Sen. Kamala Harris: Not backing down is in ex-prosecutor’s DNA

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Kamala Harris questions Attorney General Jeff Sessions during an open hearing conducted by the Senate Select Committee on Intelligence (SSCI) on Tuesday, June 13, 2017.

Kamala Harris has served as freshman senator for only six months, but she’s not wasting time sitting in the shadows.

For the second time in a week, the Democratic senator made headlines after she was interrupted by Republican counterparts during Senate Intelligence Committee hearings.

Last week, Sens. Richard Burr and John McCain of Arizona cut her off as she questioned Deputy Attorney General Rod J. Rosenstein. Both men did it again on Tuesday, as she questioned Attorney General Jeff Sessions.

Here’s a look at Harris’ resume:


Question Trump administration officials during hearings despite interruptions by Republican colleagues.


Her college education spans two coasts — with a bachelor of arts from Howard University in DC, and a law degree from the University of California, Hastings.

Biographical details

Harris, 52, was born in Oakland, California. Her mother and father were immigrants from India and Jamaica, respectively. Her parents met as civil rights activists at the University of California-Berkeley, and got Harris involved in fighting for social justice when she was a baby by wheeling her to protests in a stroller. “I grew up with a stroller’s-eye view of the civil rights movement, and often I joke that as a child, I was surrounded by adults marching and shouting for this thing called justice,” she says on her website.


Harris is a former San Francisco prosecutor, and is at home at hearings. So her rapid-fire shots aimed at Sessions may not be a surprise for someone with a background that involved questioning witnesses. She has made her name in high-profile state positions, serving as the district attorney in San Francisco and also as state attorney general. She’s been vocal about her criticism of Trump and denounced his agenda during a march in Washington a day after his inauguration. Harris says she’s never been a fan of the word “can’t.” Most of her life, she says, she has defied suggestions that’s “it’s not your turn. It’s not your time.” She is California’s first African-American senator and the first Indian-American senator in the country.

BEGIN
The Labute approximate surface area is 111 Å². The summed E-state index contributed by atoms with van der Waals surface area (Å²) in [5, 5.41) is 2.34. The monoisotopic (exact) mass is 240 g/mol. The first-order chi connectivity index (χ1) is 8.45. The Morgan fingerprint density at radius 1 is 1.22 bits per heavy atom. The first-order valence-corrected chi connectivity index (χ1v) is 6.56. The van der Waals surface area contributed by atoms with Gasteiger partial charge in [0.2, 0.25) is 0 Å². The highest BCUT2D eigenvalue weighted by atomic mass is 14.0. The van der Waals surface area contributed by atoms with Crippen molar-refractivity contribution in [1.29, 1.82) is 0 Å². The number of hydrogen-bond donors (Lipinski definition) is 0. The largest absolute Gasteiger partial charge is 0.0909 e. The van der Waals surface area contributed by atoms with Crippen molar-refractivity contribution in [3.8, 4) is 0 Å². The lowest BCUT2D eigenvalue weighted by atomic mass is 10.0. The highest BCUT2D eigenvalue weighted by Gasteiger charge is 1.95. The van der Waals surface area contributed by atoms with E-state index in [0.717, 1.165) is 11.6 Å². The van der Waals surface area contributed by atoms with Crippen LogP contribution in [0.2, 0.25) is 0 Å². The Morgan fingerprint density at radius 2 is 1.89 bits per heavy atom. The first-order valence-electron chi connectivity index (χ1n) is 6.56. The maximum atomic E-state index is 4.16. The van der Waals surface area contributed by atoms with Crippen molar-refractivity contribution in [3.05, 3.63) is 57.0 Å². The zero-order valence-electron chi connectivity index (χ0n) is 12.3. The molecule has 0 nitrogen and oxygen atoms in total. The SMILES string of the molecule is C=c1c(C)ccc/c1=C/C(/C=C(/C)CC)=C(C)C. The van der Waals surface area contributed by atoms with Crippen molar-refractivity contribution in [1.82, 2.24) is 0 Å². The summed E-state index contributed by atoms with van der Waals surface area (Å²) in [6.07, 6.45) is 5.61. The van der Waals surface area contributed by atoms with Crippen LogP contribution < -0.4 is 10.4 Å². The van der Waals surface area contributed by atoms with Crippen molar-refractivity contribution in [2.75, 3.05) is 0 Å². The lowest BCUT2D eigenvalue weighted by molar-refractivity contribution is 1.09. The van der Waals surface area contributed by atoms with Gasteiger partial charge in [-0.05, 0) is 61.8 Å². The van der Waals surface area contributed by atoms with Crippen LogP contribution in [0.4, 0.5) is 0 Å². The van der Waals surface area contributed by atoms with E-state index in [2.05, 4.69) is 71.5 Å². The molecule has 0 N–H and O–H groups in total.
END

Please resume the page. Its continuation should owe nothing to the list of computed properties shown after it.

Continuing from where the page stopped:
Other honors

This is not Harris’ first national platform. In September 2012, she took the stage at the Democratic National Convention, where she slammed President Barack Obama’s political opponents. Her name has come up as a 2020 presidential candidate, but Harris, 52, dismisses talk about a future run. “I’m absolutely not thinking about that at all,” she told CNN senior political commentator David Axelrod. Whether she runs or not, she’s already making a difference. “Her voice isn’t just a good one, it’s a necessary one to help capture all the energy and enthusiasm that Democrats on the left have right now,” said Bill Burton, Democratic strategist and former Obama adviser. Harris has been described as a fresh face for a party desperately searching for a new generation of leaders. She has a “sense of youth, glamour and charisma,” writes CNN’s Maeve Reston.


Former President Obama once described her as “brilliant … dedicated and tough,” following that up with a statement about her looks during a fundraising stop in San Francisco four years ago. Um, that statement did not go too well. “She is someone who has great instincts about how to get engaged in a fight,” Burton said. But not everyone is buying into the hype. “If there was a normal administration in power, she would probably not be as prominent,” said John J. Pitney, a politics professor at Claremont McKenna College in California.

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